First Law - Joe Abercrombie  A ripping good yarn.  Great, great fun to read.

The Lord of the Rings - J.R.R. Tolkien  I first read these as an adult and found them very moving.  The link between the choices of individuals and the outcome of events larger than these individuals is powerful.  Faramir's choice to let the hobbits and gollum continue their journey is another favorite scene.

Godhead Trilogy - James Morrow  My first exposure to religious satire, concepts of theodicy, and the tension between (Christian) religious dogma and secular humanism.  Morrow covers all this ground while being consistently funny.  These were important books to me through my early 20's.

 

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6 hours ago, ants said:

Neither are kindle, so I probably won't be looking them up.

Thats a pity. But I do understand. Both stories were published in the eighties and as their popularity (sadly) didn't sustain continuous prints a la Eddings or Brooks etc, are now most likely out of print and for those reasons also unlikely to ever make the grade of e-pub content. Having said that Peter Morwood wrote a prequel (two books) to the Book of Years series, called the Clan Wars, which are on Kindle, which is strange. The Clan Wars are a pleasant read, but imo don't have the same original intensity and therefore are not a proper reflection of his writing of that world.

Again, despite my tongue in cheek post above, they form part of a bunch of authors/series (being most of the names and titles previously mentioned by the posters above) that were very entertaining and meaningful to me. 

 

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37 minutes ago, Darth Richard II said:

I'm still trying to get over Terry Brooks: Master of GrimDark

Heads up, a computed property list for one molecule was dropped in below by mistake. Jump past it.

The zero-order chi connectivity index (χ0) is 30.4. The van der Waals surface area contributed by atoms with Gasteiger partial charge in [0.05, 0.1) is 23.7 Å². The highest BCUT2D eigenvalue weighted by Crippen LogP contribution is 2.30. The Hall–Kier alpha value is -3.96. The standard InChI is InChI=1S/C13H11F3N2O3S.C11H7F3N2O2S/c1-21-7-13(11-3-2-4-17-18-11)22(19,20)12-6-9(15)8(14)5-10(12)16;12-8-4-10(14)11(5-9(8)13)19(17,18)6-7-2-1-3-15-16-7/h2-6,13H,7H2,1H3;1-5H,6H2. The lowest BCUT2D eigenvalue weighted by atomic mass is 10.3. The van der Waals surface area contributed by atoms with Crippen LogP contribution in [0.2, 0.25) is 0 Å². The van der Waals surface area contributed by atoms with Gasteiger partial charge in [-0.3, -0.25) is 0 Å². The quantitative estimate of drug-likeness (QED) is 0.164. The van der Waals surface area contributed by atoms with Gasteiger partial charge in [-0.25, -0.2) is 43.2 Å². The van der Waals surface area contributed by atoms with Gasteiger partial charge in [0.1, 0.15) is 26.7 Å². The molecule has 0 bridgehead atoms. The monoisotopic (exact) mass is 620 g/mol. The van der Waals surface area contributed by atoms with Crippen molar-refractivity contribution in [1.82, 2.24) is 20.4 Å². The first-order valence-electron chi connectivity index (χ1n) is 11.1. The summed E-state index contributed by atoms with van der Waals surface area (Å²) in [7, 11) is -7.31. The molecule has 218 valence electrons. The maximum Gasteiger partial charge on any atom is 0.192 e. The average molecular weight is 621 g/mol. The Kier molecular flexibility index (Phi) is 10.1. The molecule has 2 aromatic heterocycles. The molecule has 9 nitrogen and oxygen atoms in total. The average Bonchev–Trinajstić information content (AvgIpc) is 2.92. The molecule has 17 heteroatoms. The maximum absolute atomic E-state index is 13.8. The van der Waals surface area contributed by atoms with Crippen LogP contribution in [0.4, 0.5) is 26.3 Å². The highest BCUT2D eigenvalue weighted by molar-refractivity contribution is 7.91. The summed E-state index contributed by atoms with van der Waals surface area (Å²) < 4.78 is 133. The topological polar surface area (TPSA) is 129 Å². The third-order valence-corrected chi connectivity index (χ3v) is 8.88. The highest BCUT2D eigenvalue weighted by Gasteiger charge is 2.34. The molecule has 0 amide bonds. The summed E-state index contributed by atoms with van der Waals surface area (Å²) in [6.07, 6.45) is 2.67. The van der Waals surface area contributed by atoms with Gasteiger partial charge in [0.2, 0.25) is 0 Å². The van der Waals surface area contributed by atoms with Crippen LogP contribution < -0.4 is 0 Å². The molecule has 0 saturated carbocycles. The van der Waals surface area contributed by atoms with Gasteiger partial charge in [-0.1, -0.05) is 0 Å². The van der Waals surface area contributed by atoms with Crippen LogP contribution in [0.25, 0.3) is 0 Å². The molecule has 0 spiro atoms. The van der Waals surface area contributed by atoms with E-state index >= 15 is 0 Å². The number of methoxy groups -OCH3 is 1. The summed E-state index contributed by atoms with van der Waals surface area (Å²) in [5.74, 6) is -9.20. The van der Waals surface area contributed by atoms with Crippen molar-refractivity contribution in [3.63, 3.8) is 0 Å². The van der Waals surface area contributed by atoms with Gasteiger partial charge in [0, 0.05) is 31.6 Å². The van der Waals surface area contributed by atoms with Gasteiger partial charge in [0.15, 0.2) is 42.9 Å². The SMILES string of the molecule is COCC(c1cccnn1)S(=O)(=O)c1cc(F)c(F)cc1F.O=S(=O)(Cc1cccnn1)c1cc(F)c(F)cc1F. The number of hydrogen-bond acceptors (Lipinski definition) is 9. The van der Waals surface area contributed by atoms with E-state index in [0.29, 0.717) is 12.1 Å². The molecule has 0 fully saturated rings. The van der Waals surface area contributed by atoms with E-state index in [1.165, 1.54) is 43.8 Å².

He didn't say it was GrimDark, he said it was a grim and bleak look into the future. I'm not sure how you could argue that? Unless you think the future as painted is superior to what we have now?

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The ones with the elves and dwarves and magic and faeries? Often mocked in these parts as being mostly a LotR ripoff to begin with and super light fare more suitable to young readers? Are you next going to tell me that Star Wars is a dark and gritty re telling of the war of the roses? Not to mention it didn't become "Our future" til he ret conned the shit out of it post 9/11.

I seriously hope I'm being trolled at this point. You might as well start shelving Mercedes Lackey under horror if Brooks looks grim and bleak.

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Well, fairly easy to decide for me:

1- Malazan Cycle

2- Bakker's Second Apocalypse

3- Janny Wurts Light and Shadow

4- Glen Cook's Instrumentalities

The fifth spot has too many candidates.

The reason for the first four spots is also fairly simple: there's not something else that is similar to those works in the genre, but more importantly, it won't happen even in the future. Those works will remain unique in the course of history.

Instead I see the various Abercrombie, Martin, Sanderson, Rothfuss, Lawrence and so on, are far more likely to be reshaped in many forms in the future. They are the fuel of the market.

Those four instead are something you can read now or never, but no future writer will try to do something similar.

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These are my top 4:

  1. The Malazan Book of the Fallen by Steven Erikson
  2. The Discworld series by Terry Pratchett
  3. The Lord of the Rings by J.R.R. Tolkien
  4. A Song of Ice and Fire by George R. R. Martin

I can't really put a number 5 in yet, hopefully by the end of this year when I will have finished Bakker as well as Janny Wurts Wars of Light and Shadow and see how they compare with Glen Cook's Black Company and Mark Lawrence's Broken Empire.

These are standalones that easily make their way into any of my "Top Fantasy" lists

The First Fifteen Lives of Harry August by Claire North

The Lions of Al-Rassan by Guy Gavriel Kay

The Library at Mount Char by Scott Hawkins